Alert: Malformed HTML helps phishing emails evade Office ATP

In the past week or two, our team at BitDam observed a spike in phishing emails that use illegal HTML structure in order to get into our customers’ inboxes. BitDam ATP detected and blocked these attack attempts at first encounter, but they did bypass Microsoft Office ATP among other solutions. 

A Real Attack Example 

As many other phishing attacks targeting businesses, this one too aims to get the user’s Microsoft credentials. The HTML email body fools the user to click a link in order to access a document on SharePoint. In this particular case, a financial document. 


Clicking the “open” button would take the victim to a fake SharePoint login page that is used for collecting the credentials once entered.   

So far this looks like any other phishing attempt and you would think most email protections solutions will detect it. So how come it went below the radar of Office ATP? 

The Evasion Technique: Malformed HTML x2

Instead of just using the phishing link as part of the HTML, the attackers inserted the malicious code to the end of the HTML, after the <html> tag. In the below screenshot, you can see that the HTML code frame ends at row 38, while rows 40-60 contain some extra code, which is the malicious script.


Most security solutions miss the second body  which means they would not identify the malicious part of the email in this case. 

The attackers take advantage of the fact that most security products scanning emails wouldn’t scan the code that appears after the closing <html> tag, while browsers will try running the full code. The result – email security products won’t see the malicious part of the email (i.e. the phishing link), but end-users will see it and are likely to click it.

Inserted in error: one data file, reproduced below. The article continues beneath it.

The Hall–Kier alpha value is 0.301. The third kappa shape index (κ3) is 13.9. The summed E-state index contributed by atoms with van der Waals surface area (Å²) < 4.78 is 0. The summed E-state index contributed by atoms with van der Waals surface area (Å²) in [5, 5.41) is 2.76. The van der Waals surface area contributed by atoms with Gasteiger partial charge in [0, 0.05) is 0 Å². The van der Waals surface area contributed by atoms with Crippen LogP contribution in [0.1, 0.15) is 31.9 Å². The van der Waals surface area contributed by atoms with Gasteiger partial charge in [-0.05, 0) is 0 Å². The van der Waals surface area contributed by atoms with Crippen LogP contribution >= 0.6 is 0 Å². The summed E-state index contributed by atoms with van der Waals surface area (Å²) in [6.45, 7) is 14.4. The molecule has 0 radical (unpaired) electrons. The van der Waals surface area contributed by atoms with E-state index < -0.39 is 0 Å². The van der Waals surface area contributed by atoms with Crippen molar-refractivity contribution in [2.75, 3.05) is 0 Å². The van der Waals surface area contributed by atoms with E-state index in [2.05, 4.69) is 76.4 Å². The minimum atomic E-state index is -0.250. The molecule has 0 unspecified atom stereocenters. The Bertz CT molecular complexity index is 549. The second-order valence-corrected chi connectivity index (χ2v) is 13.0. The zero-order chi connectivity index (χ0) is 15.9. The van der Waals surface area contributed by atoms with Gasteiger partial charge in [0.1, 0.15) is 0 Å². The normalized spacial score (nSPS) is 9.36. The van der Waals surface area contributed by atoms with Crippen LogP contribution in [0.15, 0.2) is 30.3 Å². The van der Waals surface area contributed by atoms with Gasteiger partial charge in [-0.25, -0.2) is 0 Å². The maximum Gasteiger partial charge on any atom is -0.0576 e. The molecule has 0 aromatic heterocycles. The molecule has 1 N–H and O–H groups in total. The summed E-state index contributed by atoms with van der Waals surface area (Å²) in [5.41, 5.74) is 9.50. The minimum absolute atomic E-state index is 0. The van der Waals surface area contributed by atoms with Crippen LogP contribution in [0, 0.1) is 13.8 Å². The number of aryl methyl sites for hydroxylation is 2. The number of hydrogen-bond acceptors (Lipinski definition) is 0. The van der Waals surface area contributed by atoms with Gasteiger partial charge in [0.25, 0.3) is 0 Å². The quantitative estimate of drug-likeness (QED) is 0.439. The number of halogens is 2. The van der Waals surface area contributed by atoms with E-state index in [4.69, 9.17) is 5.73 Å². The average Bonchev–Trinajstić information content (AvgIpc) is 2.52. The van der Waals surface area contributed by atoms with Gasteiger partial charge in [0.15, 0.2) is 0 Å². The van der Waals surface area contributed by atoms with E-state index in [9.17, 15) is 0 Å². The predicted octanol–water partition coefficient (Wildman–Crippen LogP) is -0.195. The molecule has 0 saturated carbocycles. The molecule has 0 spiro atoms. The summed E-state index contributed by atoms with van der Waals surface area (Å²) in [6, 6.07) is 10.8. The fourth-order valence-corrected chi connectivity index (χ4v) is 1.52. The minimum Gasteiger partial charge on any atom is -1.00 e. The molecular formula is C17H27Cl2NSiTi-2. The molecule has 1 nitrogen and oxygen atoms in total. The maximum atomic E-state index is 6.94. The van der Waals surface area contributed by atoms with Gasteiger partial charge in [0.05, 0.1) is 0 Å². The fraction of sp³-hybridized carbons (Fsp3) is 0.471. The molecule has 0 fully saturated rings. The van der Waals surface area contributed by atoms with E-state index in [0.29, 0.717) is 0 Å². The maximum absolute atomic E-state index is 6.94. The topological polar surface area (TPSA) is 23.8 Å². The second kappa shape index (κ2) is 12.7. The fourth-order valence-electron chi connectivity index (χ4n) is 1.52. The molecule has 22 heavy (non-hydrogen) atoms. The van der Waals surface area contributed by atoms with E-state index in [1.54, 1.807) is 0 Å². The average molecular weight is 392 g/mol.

Moreover, the structure of the javascript malicious code that the attack should run, is incorrect as it contains unclosed rows. This makes it even harder on security engines to run this code and identify that it is malicious. 

To summarize, the attackers are counting on the fact that most security product scanning emails wouldn’t scan the code that appears after the closing <html> tag and even if they would, they won’t be able to run the javascript since the malicious HTML code is malformed.

What Can You Do About It? 

Keep watching out, as phishing attempts continuously become more sophisticated with attackers developing new tricks to evade traditional security tools.  

Be aware that Microsoft’s email security (The basic EOP but also Office ATP) is only effective to some extent and it is recommended to augment it with more sophisticated protection as an additional defense layer. 

And if you aren’t sure how good your current security is, and if it would detect such attacks, you’re welcome to use BitDam BAS2.0 called “Lucky Meter” which uses the latest attacks from the wild in real time to continuously test your security. 

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